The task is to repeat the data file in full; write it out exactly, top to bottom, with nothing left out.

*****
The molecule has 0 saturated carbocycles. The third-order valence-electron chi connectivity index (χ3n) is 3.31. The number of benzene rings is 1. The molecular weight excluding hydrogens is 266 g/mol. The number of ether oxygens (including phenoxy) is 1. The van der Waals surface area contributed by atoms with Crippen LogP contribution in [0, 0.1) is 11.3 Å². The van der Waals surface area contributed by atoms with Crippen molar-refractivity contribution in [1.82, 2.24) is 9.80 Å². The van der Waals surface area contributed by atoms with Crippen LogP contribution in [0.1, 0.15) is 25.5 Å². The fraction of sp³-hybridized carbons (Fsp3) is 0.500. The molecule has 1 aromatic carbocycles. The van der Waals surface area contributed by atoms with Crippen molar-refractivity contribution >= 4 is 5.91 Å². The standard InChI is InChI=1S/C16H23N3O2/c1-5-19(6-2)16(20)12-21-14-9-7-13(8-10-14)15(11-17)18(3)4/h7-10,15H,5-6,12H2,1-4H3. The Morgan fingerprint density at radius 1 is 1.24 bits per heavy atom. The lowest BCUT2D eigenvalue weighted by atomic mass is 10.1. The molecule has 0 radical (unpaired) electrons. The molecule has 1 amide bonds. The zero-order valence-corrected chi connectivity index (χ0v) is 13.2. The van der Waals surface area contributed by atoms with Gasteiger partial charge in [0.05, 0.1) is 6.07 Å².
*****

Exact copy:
The molecule has 0 saturated carbocycles. The third-order valence-electron chi connectivity index (χ3n) is 3.31. The number of benzene rings is 1. The molecular weight excluding hydrogens is 266 g/mol. The number of ether oxygens (including phenoxy) is 1. The van der Waals surface area contributed by atoms with Crippen LogP contribution in [0, 0.1) is 11.3 Å². The van der Waals surface area contributed by atoms with Crippen molar-refractivity contribution in [1.82, 2.24) is 9.80 Å². The van der Waals surface area contributed by atoms with Crippen LogP contribution in [0.1, 0.15) is 25.5 Å². The fraction of sp³-hybridized carbons (Fsp3) is 0.500. The molecule has 1 aromatic carbocycles. The van der Waals surface area contributed by atoms with Crippen molar-refractivity contribution >= 4 is 5.91 Å². The standard InChI is InChI=1S/C16H23N3O2/c1-5-19(6-2)16(20)12-21-14-9-7-13(8-10-14)15(11-17)18(3)4/h7-10,15H,5-6,12H2,1-4H3. The Morgan fingerprint density at radius 1 is 1.24 bits per heavy atom. The lowest BCUT2D eigenvalue weighted by atomic mass is 10.1. The molecule has 0 radical (unpaired) electrons. The molecule has 1 amide bonds. The zero-order valence-corrected chi connectivity index (χ0v) is 13.2. The van der Waals surface area contributed by atoms with Gasteiger partial charge in [0.05, 0.1) is 6.07 Å².